Access to capital is the lifeblood of the commercial real estate industry. It’s what allows a buyer to close an acquisition, enables expansions and renovations of properties and keeps projects afloat when a maturing loan comes due.

In the first six months of this year alone, roughly $65.6 billion in CMBS debt will come due, mostly on office and retail properties, according to Trepp, one of the industry’s leading providers of data and analytics. In February alone, more than 7 percent of that debt had fallen into default, Trepp reported, while 15 percent has been transferred to special servicing.

Clearly, the wave of maturing debt for commercial real estate properties has not yet subsided. These are still worrisome times for many in the real estate industry, and while traditional bank lenders remain constrained by the regulations enacted by Dodd-Frank and Basel III, alternative lenders in large part have been filling the void and providing the liquidity this industry needs to stay afloat.

A lifeline for viable projects
Alternative lenders, such as marketplace lenders, have benefitted from a significant flow of tens of billions of dollars invested over the past few years to help fund worthwhile commercial real estate ventures that traditional banking institutions would be unable to fund.

According to Innovate Finance, global fintech hit a record high in 2016, with as much as $17.4 billion in investments. Many industry projections put anticipated capital flow for 2017 even higher as prudent investors seek out higher yields backed by short-term loans on income-producing properties.

Alternative lenders, now flush with investment capital, are often able to look beyond the stringent underwriting criteria and one-size-fits-all checklist approach forced upon traditional lenders through these recent risk retention rules.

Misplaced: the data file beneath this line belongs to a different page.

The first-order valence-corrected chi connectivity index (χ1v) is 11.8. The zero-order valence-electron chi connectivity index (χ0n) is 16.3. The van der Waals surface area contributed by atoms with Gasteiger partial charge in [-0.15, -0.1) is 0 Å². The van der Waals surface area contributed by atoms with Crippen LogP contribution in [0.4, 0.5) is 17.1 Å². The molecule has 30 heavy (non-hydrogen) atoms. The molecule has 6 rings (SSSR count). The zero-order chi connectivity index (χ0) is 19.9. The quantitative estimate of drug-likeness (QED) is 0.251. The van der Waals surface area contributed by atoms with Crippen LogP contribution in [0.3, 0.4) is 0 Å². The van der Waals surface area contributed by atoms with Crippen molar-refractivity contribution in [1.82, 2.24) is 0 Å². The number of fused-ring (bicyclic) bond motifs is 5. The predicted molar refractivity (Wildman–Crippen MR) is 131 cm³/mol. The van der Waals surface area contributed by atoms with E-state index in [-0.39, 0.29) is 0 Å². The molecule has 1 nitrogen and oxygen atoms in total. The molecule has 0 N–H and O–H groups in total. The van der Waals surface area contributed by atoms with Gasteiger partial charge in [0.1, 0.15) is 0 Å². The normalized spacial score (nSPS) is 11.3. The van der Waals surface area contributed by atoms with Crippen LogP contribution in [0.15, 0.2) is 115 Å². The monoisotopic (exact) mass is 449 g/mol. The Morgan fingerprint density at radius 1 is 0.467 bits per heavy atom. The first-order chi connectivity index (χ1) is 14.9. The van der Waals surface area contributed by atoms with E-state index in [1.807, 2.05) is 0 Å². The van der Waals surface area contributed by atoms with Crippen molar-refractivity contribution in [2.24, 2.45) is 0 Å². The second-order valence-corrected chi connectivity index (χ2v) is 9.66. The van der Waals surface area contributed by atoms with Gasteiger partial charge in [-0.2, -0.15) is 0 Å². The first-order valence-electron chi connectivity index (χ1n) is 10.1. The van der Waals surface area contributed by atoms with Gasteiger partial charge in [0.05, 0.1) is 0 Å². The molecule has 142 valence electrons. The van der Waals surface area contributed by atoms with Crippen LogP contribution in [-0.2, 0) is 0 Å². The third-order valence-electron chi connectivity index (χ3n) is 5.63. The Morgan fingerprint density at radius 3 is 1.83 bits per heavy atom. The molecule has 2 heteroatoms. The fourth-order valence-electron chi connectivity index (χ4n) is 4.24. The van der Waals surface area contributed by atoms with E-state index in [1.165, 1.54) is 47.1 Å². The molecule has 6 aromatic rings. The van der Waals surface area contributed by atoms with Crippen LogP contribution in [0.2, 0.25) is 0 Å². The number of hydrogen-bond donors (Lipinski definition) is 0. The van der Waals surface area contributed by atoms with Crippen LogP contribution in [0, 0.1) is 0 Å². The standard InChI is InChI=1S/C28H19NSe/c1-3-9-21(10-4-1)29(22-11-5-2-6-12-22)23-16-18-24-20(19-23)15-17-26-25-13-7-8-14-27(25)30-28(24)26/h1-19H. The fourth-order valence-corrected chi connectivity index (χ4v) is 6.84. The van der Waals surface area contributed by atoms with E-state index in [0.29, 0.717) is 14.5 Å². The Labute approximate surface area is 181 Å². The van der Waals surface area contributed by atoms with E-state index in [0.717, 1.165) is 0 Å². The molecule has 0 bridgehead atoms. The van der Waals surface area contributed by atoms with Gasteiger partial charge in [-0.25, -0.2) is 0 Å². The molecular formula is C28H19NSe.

Access to alternative lending doesn’t mean that everyone can get a loan—due diligence in the underwriting process is still very important,—but it does open opportunities for borrowers who may have experienced a temporary setback, yet have projects that are not only viable, but promising investments.

Commercial real estate marketplace lenders will typically provide a range of funding options, from bridge to permanent loans, which can be tailored to meet the needs of the borrower and support ongoing growth in the market.

Another benefit to marketplace lending is its accessibility. Many platforms offer online services that can be accessed any place, any time. A common term applied to this phenomenon has been the “democratization” of lending—opening the availability of capital to a much broader range of borrowers.

Good for commercial real estate and the economy

Access to financing options and capital is what drives a robust market and that, in turn, stimulates jobs and growth in broader economic circles.

Development and construction of new office, industrial, warehouse and retail continues to be a powerful contributor to the U.S. economy, supporting roughly 3.2 million American jobs and contributing $450 billion to the U.S. GDP in 2015, according to NAIOP, the nation’s largest commercial real estate development association. The same principles hold true for commercial real estate renovations and upgrades, which by and far are the predominant reasons for capital transactions nationwide.

We frequently lose sight of the underlying significance of the projects we support through our work as commercial real estate professionals.

Commercial real estate creates opportunity for entrepreneurs, work spaces for jobs and storefronts for retail. It fuels commerce and promotes ancillary economic benefits that not only stretch into virtually all industries, but indirectly support millions of families nationwide.

That’s the underlying good in what we do.

Gary Bechtel serves as president of Money360. Prior to joining the company, he was chief lending/originations officer of CU Business Partners, LLC, one of the nation’s largest credit union service organizations (CUSO).

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